After a win and a draw in their first two matches, England’s FIFA World Cup 2014 qualifying campaign continues this Friday evening against Group H’s weakest team, San Marino. It should produce a comfortable win for Roy Hodgson’s team and might have presented an opportunity to try out a few uncapped or inexperienced players were it not for the importance of the Under-21s playoff match against Serbia on the same night.
Before England head to the National Stadium in Warsaw they must deal with the representatives of this tiny enclave and add a much needed three-point haul to their qualifying total. A comfortable win against Moldova last month got the quest for qualification off to a flyer but the realities of the group hit home at Wembley, where Yevhen Konoplyanka’s stunning strike looked for a while to have won the game for Ukraine despite a relatively impressive England performance, at least in the first half.
Of course, England have history with the Most Serene Republic of San Marino. In 1993, the final night of qualifying for FIFA World Cup 1994 had the potential to be a dramatic conclusion. England faced San Marino needing to win by seven clear goals, but they also needed Poland to beat the Netherlands in order to make England’s progress alongside Norway possible.
Two Dennis Bergkamp goals put paid to any hope, but England carried on regardless and won 7-1. The damage was done inside the first ten seconds, when Davide Gualtieri connected with Stuart Pearce’s lazy backpass to make it 1-0. England manager Graham Taylor resigned soon afterwards.
San Marino have played just once in the current qualifying campaign, hosting Montenegro on September 11th and being spanked to the tune of six goals to none at the Stadio Olimpico. La Serenissima are now back on the bottom of the FIFA World Rankings along with Bhutan and Turks & Caicos Islands.
The San Marino squad, managed since 1998 by PE teacher Giampaolo Mazza, is almost entirely based locally. The only member of the group for the Montenegro fixture not to play his football in San Marino was midfielder Matteo Coppini, who plays in Italy for a little known team named Campitello. Marco Muraccini, Mirko Palazzi and Alessandro Bianchi – who were all called up in August but not September – all play their football outside San Marino’s borders.
England share San Marino’s dominance by domestic players, and welcome back a significant amount of firepower just in time to shoot some fish in a barrel. Wayne Rooney and Andy Carroll are available once again after missing England’s previous two qualifiers through injury, while Jermain Defoe’s scoring form in the Premier League perhaps makes him favourite to start. Ashley Cole, despite facing an FA charge for his idiotic tweet last week, will also be available to win his 99th cap.
The squad also features three uncapped players. Fraser Forster of Celtic steps in for Jack Butland as part of Joe Hart’s goalkeeping backup, with the Birmingham City goalkeeper called in for Under-21 duty. Stoke City defender Ryan Shawcross comes in for former captain John Terry, who retired ahead of the guilty verdict in his FA charge for using racist language towards Anton Ferdinand. Liverpool’s Jonjo Shelvey is a late call-up.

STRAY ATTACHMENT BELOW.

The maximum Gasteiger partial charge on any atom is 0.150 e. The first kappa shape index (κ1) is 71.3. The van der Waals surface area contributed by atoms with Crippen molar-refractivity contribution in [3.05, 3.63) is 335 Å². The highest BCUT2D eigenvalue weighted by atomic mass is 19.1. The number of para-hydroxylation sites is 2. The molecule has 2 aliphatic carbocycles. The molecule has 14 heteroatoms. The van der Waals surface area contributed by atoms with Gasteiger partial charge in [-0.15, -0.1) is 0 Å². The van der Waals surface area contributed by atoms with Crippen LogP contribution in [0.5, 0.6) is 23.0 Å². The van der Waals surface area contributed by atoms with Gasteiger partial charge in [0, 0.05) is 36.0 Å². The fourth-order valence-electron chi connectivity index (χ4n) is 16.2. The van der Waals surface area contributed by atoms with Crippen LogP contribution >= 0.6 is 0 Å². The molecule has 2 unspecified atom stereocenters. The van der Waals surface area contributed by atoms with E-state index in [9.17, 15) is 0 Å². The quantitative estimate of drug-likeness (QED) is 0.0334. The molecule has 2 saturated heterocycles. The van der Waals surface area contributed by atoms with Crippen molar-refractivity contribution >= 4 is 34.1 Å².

Former England right back Gary Neville, now part of Hodgson’s pitchside coaching staff, says the players are aware of the pitfalls in matches like Friday’s, and must scare themselves into performing at their best despite modest opposition:
“My mentality when I played in games of this nature was always to scare myself. It was a preparation tool. I thought of what might happen, and believe the world would collapse if I didn’t win this game. That is what I used to do. When people tell you it is a certainty. I can’t stand here as an England coach and say England shouldn’t do anything but win on Friday. Nobody can.”
With Butland out and Forster no doubt eager to win his first cap on Friday, Hart has made it clear that he doesn’t want to be rested:
“I want to play every game. I don’t see the No.1 shirt as being all mine – but I want to make it mine. I don’t feel pressure from anyone else, only from myself, and the standards I set are high. I know if I keep to them then I am doing alright.”
Like Forster, Shawcross fancies a crack at an England debut:
“I’m delighted to be called up and I’m just looking forward to getting there and hopefully proving I’m good enough to be around the squad and to continue being in the squad in the future. It’s up to me to play well and see what happens. After that you never know.”
It’s difficult to predict the result of a game without coming across as the typical deluded Englishmen that certain other parts of the British Isles think we are, so I’ll just say this: England win.
(Photo credit: stevecadman via Flickr)
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